Predicate Information (identified by operation id):
---------------------------------------------------
   2 - access("SKEW"=:B1)

If you want to repeat the test in your own environment, here’s the code to generate the table and index:

create table t1 (
	id, skew, padding
)
as
select rownum, r1, rpad('x',400)
from
(
	select /*+ no_merge */
		rownum r1
	from all_objects
	where rownum <= 80
)	v1,
(
	select /*+ no_merge */
		rownum r2
	from all_objects
	where rownum <= 80
)	v2
where r2 <= r1
order by r2,r1
;

alter table t1 modify skew not null;

create index t1_skew on t1(skew);

begin
	dbms_stats.gather_table_stats(
		ownname		 => user,
		tabname		 =>'T1',
		method_opt 	 => 'for all columns size 254'
	);
end;
/

9 Comments »

  1. Very good to know. I was also surprised when SQLMaria documented this (in one of the best OOW sessions ever JL/SQLMaria alternating with high energy!) Now, in additional to recognizing it, I *wonder* whether a) autotrace should be made to peek, b) autotrace should warn that it has left a sharable plan in cache that will not peek, c) autotrace should be changed to not leave a shareable plan in memory, or d) autotrace should just be left alone. I’m really not sure which would be best. Certainly *knowing* about it is much better than *not knowing* about it.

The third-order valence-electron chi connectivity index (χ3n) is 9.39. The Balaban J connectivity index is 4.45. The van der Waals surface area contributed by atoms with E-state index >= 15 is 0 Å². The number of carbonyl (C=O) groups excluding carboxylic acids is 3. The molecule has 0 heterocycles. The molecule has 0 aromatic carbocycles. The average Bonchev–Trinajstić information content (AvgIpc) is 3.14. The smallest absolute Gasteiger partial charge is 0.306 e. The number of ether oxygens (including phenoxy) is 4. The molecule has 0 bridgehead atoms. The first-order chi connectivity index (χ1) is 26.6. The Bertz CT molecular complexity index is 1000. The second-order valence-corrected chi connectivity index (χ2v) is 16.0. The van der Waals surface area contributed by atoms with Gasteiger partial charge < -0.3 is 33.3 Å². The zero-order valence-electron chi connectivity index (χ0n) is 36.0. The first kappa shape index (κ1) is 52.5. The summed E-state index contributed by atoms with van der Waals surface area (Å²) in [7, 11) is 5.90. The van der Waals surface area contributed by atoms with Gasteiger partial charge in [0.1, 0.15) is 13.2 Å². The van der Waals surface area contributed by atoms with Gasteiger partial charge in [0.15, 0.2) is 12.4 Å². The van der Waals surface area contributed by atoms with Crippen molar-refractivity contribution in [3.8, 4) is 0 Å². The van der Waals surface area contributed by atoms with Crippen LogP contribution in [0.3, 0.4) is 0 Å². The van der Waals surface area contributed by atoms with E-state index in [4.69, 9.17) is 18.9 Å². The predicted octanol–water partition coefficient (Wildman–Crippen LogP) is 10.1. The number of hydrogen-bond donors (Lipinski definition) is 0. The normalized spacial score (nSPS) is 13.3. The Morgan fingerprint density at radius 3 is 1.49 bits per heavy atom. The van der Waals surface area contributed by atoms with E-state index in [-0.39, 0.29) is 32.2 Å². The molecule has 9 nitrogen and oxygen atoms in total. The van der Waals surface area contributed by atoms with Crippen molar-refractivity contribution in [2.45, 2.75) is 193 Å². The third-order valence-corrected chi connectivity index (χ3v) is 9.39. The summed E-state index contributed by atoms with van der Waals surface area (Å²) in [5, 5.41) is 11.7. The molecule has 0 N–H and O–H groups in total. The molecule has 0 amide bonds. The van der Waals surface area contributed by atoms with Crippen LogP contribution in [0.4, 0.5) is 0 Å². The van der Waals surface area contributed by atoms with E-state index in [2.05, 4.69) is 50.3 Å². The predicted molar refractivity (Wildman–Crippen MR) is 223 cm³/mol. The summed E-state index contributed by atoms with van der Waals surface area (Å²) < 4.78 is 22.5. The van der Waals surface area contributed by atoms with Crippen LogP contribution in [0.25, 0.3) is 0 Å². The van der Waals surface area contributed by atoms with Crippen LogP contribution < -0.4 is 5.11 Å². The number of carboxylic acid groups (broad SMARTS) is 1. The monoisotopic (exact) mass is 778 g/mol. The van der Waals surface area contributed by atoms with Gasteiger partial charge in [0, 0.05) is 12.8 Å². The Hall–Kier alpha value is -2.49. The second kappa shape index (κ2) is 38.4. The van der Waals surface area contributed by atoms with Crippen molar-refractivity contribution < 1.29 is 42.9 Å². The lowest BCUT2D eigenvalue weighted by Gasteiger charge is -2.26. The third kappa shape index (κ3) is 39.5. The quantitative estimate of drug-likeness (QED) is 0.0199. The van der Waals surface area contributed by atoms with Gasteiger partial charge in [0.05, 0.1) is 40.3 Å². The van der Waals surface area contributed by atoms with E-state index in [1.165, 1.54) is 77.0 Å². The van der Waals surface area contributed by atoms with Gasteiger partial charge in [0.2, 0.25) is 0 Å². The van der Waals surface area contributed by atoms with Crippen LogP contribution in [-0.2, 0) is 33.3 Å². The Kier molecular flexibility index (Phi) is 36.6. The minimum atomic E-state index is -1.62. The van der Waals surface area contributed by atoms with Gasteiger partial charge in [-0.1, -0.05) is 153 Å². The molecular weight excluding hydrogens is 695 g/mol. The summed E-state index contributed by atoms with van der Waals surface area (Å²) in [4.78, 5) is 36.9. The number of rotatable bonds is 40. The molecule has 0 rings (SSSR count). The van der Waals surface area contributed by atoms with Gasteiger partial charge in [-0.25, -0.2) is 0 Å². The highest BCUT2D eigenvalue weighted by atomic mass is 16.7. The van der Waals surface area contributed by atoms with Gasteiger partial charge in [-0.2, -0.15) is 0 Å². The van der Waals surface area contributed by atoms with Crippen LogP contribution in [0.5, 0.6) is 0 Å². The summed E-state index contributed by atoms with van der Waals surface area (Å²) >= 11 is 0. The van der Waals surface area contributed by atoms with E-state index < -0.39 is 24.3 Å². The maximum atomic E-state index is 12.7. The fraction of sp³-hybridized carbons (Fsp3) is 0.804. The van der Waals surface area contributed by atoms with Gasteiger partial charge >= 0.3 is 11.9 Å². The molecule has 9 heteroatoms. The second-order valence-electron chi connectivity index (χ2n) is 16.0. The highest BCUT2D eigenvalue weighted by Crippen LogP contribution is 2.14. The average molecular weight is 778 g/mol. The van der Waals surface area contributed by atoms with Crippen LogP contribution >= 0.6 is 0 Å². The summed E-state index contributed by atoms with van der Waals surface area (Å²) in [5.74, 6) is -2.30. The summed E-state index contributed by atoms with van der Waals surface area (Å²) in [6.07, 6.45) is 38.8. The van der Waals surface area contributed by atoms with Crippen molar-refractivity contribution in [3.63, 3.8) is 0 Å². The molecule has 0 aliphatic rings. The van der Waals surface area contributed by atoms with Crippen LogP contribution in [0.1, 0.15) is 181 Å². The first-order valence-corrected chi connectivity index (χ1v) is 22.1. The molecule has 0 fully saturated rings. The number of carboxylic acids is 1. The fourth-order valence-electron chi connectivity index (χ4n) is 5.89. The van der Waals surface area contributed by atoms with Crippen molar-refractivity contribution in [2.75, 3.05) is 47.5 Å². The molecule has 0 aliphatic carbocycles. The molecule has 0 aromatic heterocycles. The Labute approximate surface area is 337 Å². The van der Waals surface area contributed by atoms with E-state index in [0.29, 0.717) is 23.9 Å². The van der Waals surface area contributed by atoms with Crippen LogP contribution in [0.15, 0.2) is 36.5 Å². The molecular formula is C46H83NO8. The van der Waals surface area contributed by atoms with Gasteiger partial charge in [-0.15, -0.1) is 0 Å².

Perhaps leaving it alone, but giving an easy to use handle to evict that particular plan would help.

    Congratulations on a tour de force performance (even for you!) and on blogging this distinctly and clearly.

    Comment by rsiz — September 26, 2013 @ 1:00 am BST Sep 26,2013 | Reply

    • Mark,

      Thanks for the comments on the presentation – I hope the audience enjoyed it as much as I did.

      It would nice to think that the developers could find an easy way to get ensure that autotrace knows it has to generate a new child cursor, and could then identify its own child cursor and invalidate or flush it.

      Comment by Jonathan Lewis — September 27, 2013 @ 6:29 pm BST Sep 27,2013 | Reply

  2. Hi Jonathan,

    I’ve already blogged about this some time ago – also with a little bit of background info what happens behind the scenes and why this is possible.

    Autotrace Polluting The Shared Pool?

    Randolf

    Comment by Randolf Geist — September 26, 2013 @ 8:29 am BST Sep 26,2013 | Reply

  3. Perhaps autotrace should really be marking the optimizer_env as “_optim_peek_user_binds”=false and then unset when turned off?

    Comment by Dom Brooks — September 26, 2013 @ 12:34 pm BST Sep 26,2013 | Reply

    • Dom,

      My first thought was that this was a most elegant solution. It took me a few minutes to get to my second thought, which was: “what about people who have already set that parameter to false ?” In some cases they might be okay – in other cases I think there may be a potential for data type mismatch between autotrace and the end-user that would still lead to an unsuitable plan being used.

      Comment by Jonathan Lewis — September 27, 2013 @ 6:30 pm BST Sep 27,2013 | Reply